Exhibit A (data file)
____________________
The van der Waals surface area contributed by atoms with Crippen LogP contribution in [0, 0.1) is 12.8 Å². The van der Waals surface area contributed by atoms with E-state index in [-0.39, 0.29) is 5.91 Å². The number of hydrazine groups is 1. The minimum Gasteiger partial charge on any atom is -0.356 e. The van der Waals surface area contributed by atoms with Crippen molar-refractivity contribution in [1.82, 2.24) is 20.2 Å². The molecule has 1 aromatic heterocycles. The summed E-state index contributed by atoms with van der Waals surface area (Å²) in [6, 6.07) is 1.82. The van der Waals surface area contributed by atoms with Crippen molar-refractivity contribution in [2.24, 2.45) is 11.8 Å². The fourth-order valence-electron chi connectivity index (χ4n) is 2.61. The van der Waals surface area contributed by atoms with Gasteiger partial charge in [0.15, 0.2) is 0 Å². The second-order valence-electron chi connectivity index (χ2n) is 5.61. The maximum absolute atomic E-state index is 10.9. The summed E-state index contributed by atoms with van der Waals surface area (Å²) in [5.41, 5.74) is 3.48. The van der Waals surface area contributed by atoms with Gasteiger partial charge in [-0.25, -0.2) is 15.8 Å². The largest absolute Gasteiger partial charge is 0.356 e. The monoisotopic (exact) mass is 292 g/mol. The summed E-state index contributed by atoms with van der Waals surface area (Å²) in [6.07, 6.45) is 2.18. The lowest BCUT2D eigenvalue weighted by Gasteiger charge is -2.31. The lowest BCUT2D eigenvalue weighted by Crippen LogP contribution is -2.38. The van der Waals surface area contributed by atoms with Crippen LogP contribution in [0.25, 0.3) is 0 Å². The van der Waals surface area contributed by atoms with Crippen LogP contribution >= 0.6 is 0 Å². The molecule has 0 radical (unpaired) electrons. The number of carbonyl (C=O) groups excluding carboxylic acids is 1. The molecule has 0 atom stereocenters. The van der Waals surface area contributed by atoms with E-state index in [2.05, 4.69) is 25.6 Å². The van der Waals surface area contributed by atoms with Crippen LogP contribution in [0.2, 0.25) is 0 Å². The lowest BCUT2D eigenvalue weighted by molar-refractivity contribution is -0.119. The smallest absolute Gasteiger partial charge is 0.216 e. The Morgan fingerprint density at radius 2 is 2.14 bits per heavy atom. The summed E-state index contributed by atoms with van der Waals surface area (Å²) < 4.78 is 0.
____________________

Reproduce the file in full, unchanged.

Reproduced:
The van der Waals surface area contributed by atoms with Crippen LogP contribution in [0, 0.1) is 12.8 Å². The van der Waals surface area contributed by atoms with E-state index in [-0.39, 0.29) is 5.91 Å². The number of hydrazine groups is 1. The minimum Gasteiger partial charge on any atom is -0.356 e. The van der Waals surface area contributed by atoms with Crippen molar-refractivity contribution in [1.82, 2.24) is 20.2 Å². The molecule has 1 aromatic heterocycles. The summed E-state index contributed by atoms with van der Waals surface area (Å²) in [6, 6.07) is 1.82. The van der Waals surface area contributed by atoms with Crippen molar-refractivity contribution in [2.24, 2.45) is 11.8 Å². The fourth-order valence-electron chi connectivity index (χ4n) is 2.61. The van der Waals surface area contributed by atoms with Gasteiger partial charge in [0.15, 0.2) is 0 Å². The second-order valence-electron chi connectivity index (χ2n) is 5.61. The maximum absolute atomic E-state index is 10.9. The summed E-state index contributed by atoms with van der Waals surface area (Å²) in [5.41, 5.74) is 3.48. The van der Waals surface area contributed by atoms with Gasteiger partial charge in [-0.25, -0.2) is 15.8 Å². The largest absolute Gasteiger partial charge is 0.356 e. The monoisotopic (exact) mass is 292 g/mol. The summed E-state index contributed by atoms with van der Waals surface area (Å²) in [6.07, 6.45) is 2.18. The lowest BCUT2D eigenvalue weighted by Gasteiger charge is -2.31. The lowest BCUT2D eigenvalue weighted by Crippen LogP contribution is -2.38. The van der Waals surface area contributed by atoms with Crippen LogP contribution in [0.25, 0.3) is 0 Å². The van der Waals surface area contributed by atoms with Crippen LogP contribution >= 0.6 is 0 Å². The molecule has 0 radical (unpaired) electrons. The number of carbonyl (C=O) groups excluding carboxylic acids is 1. The molecule has 0 atom stereocenters. The van der Waals surface area contributed by atoms with E-state index in [2.05, 4.69) is 25.6 Å². The van der Waals surface area contributed by atoms with Crippen LogP contribution in [0.2, 0.25) is 0 Å². The lowest BCUT2D eigenvalue weighted by molar-refractivity contribution is -0.119. The smallest absolute Gasteiger partial charge is 0.216 e. The Morgan fingerprint density at radius 2 is 2.14 bits per heavy atom. The summed E-state index contributed by atoms with van der Waals surface area (Å²) < 4.78 is 0.